Business lacks confidence
BUSINESS CONFIDENCE: Voting with their feet
The fact that
growth in private sector fixed investment is still below 3%
tells us the private sector has no strong faith in South
BUSINESS PEOPLE IN South Africa are still voting with their feet. Their lack of confidence in SA’s economy is clear from their lack of spending on fixed investment or capital expenditure (capex). Without private sector capex picking up markedly, SA’s growth and employment prospects for the future will remain under pressure.
Although a number of business confidence indicators are released regularly, the one that really tells the story is private sector capex. That’s spending on new machinery, plant, factories, equipment, buildings and the like. It generates growth both when the spending takes place and for the future, when the assets are used to grow the businesses.
Such spending has been very sluggish in SA, despite a target of pushing overall investment spending (including the public sector) up to 25% of gross domestic product. Real growth in capex by the private sector may have accelerated but not to the extent that would show true faith in SA’s economy. The SA Reserve Bank’s latest Quarterly Bulletin reports real gross fixed capital formation by private business enterprises accelerated from an annualised rate of increase of 1,6% in fourth quarter 2010 to 2,7% in first quarter 2011.
While strong growth in fixed investment always lags the business cycle coming after household demand has already picked up sharply, this time the lag is longer and growth more sluggish than could be expected at this point in the business cycle. The fact that growth in private sector fixed investment is still below 3% tells us the private sector doesn’t have strong faith in SA’s economy.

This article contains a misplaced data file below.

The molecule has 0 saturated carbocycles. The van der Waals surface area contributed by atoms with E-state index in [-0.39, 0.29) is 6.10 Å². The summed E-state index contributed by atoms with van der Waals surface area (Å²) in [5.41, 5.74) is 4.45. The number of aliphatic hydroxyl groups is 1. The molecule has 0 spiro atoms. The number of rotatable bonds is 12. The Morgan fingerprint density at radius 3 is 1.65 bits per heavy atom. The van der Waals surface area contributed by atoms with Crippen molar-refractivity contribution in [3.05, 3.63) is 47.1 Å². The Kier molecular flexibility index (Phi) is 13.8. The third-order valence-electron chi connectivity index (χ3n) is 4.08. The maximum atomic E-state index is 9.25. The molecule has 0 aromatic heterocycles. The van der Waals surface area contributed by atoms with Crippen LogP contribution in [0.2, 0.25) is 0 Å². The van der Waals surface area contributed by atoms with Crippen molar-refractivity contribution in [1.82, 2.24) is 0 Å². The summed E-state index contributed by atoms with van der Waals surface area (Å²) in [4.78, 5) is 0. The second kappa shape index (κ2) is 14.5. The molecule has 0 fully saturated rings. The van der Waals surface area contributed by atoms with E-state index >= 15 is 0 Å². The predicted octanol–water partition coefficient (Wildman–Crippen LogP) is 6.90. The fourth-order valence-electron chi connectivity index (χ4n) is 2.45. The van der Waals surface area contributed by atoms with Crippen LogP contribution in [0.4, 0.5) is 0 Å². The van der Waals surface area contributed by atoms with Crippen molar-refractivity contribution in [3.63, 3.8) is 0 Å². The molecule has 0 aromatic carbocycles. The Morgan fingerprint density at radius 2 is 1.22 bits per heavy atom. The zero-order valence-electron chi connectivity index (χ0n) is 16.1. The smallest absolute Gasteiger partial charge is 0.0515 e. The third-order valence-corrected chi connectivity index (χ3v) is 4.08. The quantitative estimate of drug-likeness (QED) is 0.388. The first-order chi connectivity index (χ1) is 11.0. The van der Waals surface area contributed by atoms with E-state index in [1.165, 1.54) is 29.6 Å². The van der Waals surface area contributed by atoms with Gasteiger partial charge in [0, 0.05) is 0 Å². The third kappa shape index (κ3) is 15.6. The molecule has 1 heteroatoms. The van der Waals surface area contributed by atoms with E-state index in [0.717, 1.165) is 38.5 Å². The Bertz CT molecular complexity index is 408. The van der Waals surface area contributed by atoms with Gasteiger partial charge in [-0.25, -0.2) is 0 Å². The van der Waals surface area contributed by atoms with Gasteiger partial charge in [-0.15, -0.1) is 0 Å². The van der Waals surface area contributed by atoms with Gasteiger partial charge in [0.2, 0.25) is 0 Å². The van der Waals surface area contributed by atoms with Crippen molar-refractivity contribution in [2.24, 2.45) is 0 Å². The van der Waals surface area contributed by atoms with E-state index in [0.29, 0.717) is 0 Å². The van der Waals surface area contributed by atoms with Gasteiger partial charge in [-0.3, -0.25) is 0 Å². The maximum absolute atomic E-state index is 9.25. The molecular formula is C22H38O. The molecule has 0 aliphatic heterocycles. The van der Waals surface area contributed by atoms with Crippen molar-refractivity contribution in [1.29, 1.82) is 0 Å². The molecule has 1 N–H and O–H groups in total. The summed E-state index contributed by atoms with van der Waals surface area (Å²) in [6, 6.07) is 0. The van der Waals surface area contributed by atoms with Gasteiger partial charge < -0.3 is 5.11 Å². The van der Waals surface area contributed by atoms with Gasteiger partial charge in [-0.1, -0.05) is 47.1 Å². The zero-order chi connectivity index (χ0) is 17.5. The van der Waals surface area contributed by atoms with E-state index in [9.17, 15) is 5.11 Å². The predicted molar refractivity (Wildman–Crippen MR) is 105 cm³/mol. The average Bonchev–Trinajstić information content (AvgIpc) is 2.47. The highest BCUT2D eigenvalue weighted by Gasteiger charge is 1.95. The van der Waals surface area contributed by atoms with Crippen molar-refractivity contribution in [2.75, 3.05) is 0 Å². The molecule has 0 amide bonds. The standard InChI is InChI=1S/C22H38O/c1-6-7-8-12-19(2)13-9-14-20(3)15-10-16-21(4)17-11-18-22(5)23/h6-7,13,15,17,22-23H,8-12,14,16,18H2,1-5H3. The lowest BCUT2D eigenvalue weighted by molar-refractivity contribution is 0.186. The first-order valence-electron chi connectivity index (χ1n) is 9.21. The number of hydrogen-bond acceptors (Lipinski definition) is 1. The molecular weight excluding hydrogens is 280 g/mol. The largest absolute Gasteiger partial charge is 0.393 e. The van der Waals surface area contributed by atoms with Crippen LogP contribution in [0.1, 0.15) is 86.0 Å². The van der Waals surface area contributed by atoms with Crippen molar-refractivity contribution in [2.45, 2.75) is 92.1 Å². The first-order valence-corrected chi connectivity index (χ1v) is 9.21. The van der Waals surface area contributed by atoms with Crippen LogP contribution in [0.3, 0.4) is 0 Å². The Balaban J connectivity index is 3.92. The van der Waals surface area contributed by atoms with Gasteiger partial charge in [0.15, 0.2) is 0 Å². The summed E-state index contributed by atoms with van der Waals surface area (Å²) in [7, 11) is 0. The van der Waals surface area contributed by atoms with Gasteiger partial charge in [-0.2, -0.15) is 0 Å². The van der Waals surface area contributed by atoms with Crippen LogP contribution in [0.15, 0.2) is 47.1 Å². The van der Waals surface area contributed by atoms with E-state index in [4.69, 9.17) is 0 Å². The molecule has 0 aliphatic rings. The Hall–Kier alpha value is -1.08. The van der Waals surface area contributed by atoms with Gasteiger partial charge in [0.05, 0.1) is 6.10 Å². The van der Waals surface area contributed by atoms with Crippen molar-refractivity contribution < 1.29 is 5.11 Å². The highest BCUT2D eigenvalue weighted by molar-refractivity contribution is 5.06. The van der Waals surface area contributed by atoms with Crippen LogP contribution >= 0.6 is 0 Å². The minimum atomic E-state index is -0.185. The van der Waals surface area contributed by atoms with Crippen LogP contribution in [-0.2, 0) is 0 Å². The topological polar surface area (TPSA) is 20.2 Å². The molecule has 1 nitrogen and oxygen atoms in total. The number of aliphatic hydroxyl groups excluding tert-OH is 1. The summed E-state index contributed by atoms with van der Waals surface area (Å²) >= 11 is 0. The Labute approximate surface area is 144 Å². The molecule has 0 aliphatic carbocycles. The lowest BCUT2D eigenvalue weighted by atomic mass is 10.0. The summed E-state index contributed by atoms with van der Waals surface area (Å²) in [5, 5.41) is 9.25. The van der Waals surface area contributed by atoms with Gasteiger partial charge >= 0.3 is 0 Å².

This seems to be borne out by other business confidence indicators, and this doesn’t augur well for future capex. The Rand Merchant Bank (RMB)/Bureau for Economic Research ( BER) business confidence index (BCI) fell by seven index points, from 55 in first quarter 2011 to 48 in the second quarter. An index level just below the neutral 50 mark means around half of those respondents surveyed are satisfied and the other half dissatisfied with prevailing business conditions. Fortunately, business confidence remains at a higher level than during second half 2010.
During the second quarter, business confidence declined in three of the five sectors making up the RMB/BER BCI. The sectors where sentiment deteriorated are all related to the trade sector: namely, the retail, wholesale and vehicle sectors. Confidence remained unchanged in the manufacturing sector, while it increased slightly in the building sector.
Confidence in the retail sector declined from 58 to 47 index points during the second quarter. In the wholesale sector, confidence dropped from 65 to 47, while new vehicle dealer confidence eased from 84 to 76. RMB/BER says in its press release that lower confidence in the trade sectors can mainly be attributed to some weakening in households’ ability to spend.
Wage inflation – though still running at a comparatively high level – is moderating at the same time as inflation is rising. Consequently, real growth in compensation is being squeezed. Simultaneously, job growth in the non-agricultural private sector remains sluggish, while the uptake of bank credit has been slow. It may be that growing fears of prospective higher interest rates are also starting to somewhat dampen the business mood.
The SA Chamber of Commerce and Industry (SACCI) BCI registered its lowest level since July 2010 during May this year. The SACCI BCI isn’t a true business confidence index because it isn’t a survey of business people, as happens with the RMB/BER index. SACCI’s index is compiled by putting together statistics that tell us something about the current state of the business cycle.
Although the SACCI BCI dipped by 1,1 index points to 85,8 in May this year, it remained 3,8 points above the May 2010 level. That’s the second consecutive month of decline in the index.
The most important indicator of business confidence remains private sector capex, which is showing sluggish growth.